It's Complicated: The Science Behind Human Pheromones And Love Attraction

It's Complicated: The Science Behind Human Pheromones And Love Attraction
This may sound strange, but a smelly armpit or a sweaty gym sock, could possibly send powerful signals of attraction to the people around you. Often referred to as a "chemical perfume" — phermones — are released by some species to communicate, prompting some kind of behavioral or psychological reaction. But, are humans really able to secrete pheromones to attract the opposite sex?Pheromones are made of various molecules, which are usually detected by smell, according to Sci Show's video, “Do Humans Have Pheromones?” Depending on the species, they might travel through air or water, or just be deposited straight onto the recipient. The goal of these chemical messengers is to prompt some kind of behavioral or psychological reaction.In 1959, the first official pheromone - called bombykol - which is released by female silkworm moths to attract males — was discovered. Exposure to a mature lady moth induced a particular behavior in a receiving male moth, leading to a lot of wing fluttering. The researchers isolated and synthesized bombykol molecules, and showed that they had exactly the same effect.So, if they affect animals so much, do pheromones exist in humans, and can they help us romantically?It’s likely that we do have pheromones, just because we're related to so many other mammals that do. There are a few well-known studies that seem to suggest we have them, like the famous 1994 t-shirt sniffing experiment. Here, the researchers found women preferred the scent of men with different immune system genetics than their own.As humans, we often respond to scents because of their context, not necessarily because of something about the molecules they're made of. Plus, we’re all about conscious choice. A lack of smell won't interfere with our life cycles, or limit our social behaviors too much.So, if pheromones do influence our behavior, the effects are likely much subtle. This combined with the belief that humans are also greatly influenced by sight, sound, memory, learning, context, and social norms, is another reason why the potential existence and influence of human pheromones is still a mystery.Currently, French researchers are looking instead at babies, and how chemical secreted by nursing mothers affect sucking and mouth motion behavior in newborns. If a molecule from that secretion can be identified, synthesized, and shown to induce these behaviors in any baby, then we may have our first official human pheromone. Youtube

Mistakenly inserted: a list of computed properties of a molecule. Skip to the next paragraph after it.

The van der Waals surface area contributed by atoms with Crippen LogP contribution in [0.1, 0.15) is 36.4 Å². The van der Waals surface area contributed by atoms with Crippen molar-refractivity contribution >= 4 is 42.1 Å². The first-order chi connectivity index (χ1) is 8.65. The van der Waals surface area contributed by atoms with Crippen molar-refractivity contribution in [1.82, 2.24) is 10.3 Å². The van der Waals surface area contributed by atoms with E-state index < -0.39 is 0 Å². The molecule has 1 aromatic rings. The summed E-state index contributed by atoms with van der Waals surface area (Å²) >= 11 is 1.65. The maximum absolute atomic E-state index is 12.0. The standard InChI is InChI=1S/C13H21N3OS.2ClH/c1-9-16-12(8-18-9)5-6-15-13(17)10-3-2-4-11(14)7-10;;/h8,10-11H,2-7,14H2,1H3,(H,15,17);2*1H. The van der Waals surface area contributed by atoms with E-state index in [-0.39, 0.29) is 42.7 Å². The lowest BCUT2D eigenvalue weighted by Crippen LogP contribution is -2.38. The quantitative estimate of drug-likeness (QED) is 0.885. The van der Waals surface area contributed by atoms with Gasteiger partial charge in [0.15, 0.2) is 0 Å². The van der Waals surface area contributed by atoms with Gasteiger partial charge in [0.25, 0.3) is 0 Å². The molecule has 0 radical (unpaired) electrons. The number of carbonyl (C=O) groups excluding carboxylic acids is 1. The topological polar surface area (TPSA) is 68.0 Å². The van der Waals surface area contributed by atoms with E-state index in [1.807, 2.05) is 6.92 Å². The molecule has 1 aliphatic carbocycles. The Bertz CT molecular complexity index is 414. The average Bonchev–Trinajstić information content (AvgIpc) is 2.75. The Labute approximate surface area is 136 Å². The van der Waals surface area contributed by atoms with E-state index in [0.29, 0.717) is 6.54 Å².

This may sound strange, but a smelly armpit or a sweaty gym sock could possibly send powerful signals of attraction to the people around you. Pheromones, often referred to as a "chemical perfume," are released by some species to communicate, prompting some kind of behavioral or psychological reaction. But, are humans really able to secrete pheromones to attract the opposite sex?

Pheromones are made of various molecules, which are usually detected by smell, according to Sci Show's video, “Do Humans Have Pheromones?” Depending on the species, they might travel through air or water, or just be deposited straight onto the recipient. The goal of these chemical messengers is to prompt some kind of behavioral or psychological reaction.

In 1959, the first official pheromone — called bombykol — which is released by female silkworm moths to attract males, was discovered. Exposure to a mature lady moth induced a particular behavior in a receiving male moth, leading to a lot of wing fluttering. The researchers isolated and synthesized bombykol molecules, and showed that they had exactly the same effect.

So, if they affect animals so much, do pheromones exist in humans, and can they help us romantically?

It’s likely that we do have pheromones, just because we're related to so many other mammals that do. There are a few well-known studies that seem to suggest we have them, like the famous 1994 t-shirt sniffing experiment. Here, the researchers found women preferred the scent of men with different immune system genetics than their own.

As humans, we often respond to scents because of their context, not necessarily because of something about the molecules they're made of. Plus, we’re all about conscious choice. A lack of smell won't interfere with our life cycles, or limit our social behaviors too much.

So, if pheromones do influence our behavior, the effects are likely subtle. This subtlety, combined with the belief that humans are also greatly influenced by sight, sound, memory, learning, context, and social norms, is another reason why the potential existence and influence of human pheromones is still a mystery.

Currently, French researchers are looking instead at babies, and how chemicals secreted by nursing mothers affect sucking and mouth motion behavior in newborns. If a molecule from that secretion can be identified, synthesized, and shown to induce these behaviors in any baby, then we may have our first official human pheromone.  

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